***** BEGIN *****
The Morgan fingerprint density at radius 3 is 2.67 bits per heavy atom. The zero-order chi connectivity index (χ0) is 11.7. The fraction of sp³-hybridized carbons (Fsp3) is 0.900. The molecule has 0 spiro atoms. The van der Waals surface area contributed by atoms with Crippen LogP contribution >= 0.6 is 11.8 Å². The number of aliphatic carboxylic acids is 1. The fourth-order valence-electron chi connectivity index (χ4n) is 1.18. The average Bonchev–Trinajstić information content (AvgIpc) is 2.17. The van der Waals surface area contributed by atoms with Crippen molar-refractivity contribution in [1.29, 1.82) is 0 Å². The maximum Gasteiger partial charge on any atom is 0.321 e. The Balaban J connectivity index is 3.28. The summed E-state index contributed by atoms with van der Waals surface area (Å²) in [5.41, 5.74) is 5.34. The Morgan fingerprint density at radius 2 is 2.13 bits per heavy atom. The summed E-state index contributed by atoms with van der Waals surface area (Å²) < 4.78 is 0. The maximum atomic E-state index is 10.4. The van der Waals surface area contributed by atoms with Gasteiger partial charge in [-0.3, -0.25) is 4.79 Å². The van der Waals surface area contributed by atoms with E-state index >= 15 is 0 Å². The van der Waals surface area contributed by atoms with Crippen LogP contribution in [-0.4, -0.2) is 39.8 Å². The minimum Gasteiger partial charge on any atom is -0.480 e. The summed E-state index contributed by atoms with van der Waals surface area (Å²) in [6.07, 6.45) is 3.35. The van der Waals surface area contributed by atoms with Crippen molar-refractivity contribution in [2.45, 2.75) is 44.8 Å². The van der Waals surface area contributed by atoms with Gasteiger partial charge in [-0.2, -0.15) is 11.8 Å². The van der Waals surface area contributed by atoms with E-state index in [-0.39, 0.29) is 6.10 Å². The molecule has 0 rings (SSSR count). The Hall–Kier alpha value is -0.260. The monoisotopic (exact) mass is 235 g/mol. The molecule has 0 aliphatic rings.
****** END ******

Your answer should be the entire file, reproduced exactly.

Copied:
The Morgan fingerprint density at radius 3 is 2.67 bits per heavy atom. The zero-order chi connectivity index (χ0) is 11.7. The fraction of sp³-hybridized carbons (Fsp3) is 0.900. The molecule has 0 spiro atoms. The van der Waals surface area contributed by atoms with Crippen LogP contribution >= 0.6 is 11.8 Å². The number of aliphatic carboxylic acids is 1. The fourth-order valence-electron chi connectivity index (χ4n) is 1.18. The average Bonchev–Trinajstić information content (AvgIpc) is 2.17. The van der Waals surface area contributed by atoms with Crippen molar-refractivity contribution in [1.29, 1.82) is 0 Å². The maximum Gasteiger partial charge on any atom is 0.321 e. The Balaban J connectivity index is 3.28. The summed E-state index contributed by atoms with van der Waals surface area (Å²) in [5.41, 5.74) is 5.34. The Morgan fingerprint density at radius 2 is 2.13 bits per heavy atom. The summed E-state index contributed by atoms with van der Waals surface area (Å²) < 4.78 is 0. The maximum atomic E-state index is 10.4. The van der Waals surface area contributed by atoms with Gasteiger partial charge in [-0.3, -0.25) is 4.79 Å². The van der Waals surface area contributed by atoms with E-state index >= 15 is 0 Å². The van der Waals surface area contributed by atoms with Crippen LogP contribution in [-0.4, -0.2) is 39.8 Å². The minimum Gasteiger partial charge on any atom is -0.480 e. The summed E-state index contributed by atoms with van der Waals surface area (Å²) in [6.07, 6.45) is 3.35. The van der Waals surface area contributed by atoms with Crippen molar-refractivity contribution in [2.45, 2.75) is 44.8 Å². The van der Waals surface area contributed by atoms with Gasteiger partial charge in [-0.2, -0.15) is 11.8 Å². The van der Waals surface area contributed by atoms with E-state index in [-0.39, 0.29) is 6.10 Å². The molecule has 0 rings (SSSR count). The Hall–Kier alpha value is -0.260. The monoisotopic (exact) mass is 235 g/mol. The molecule has 0 aliphatic rings.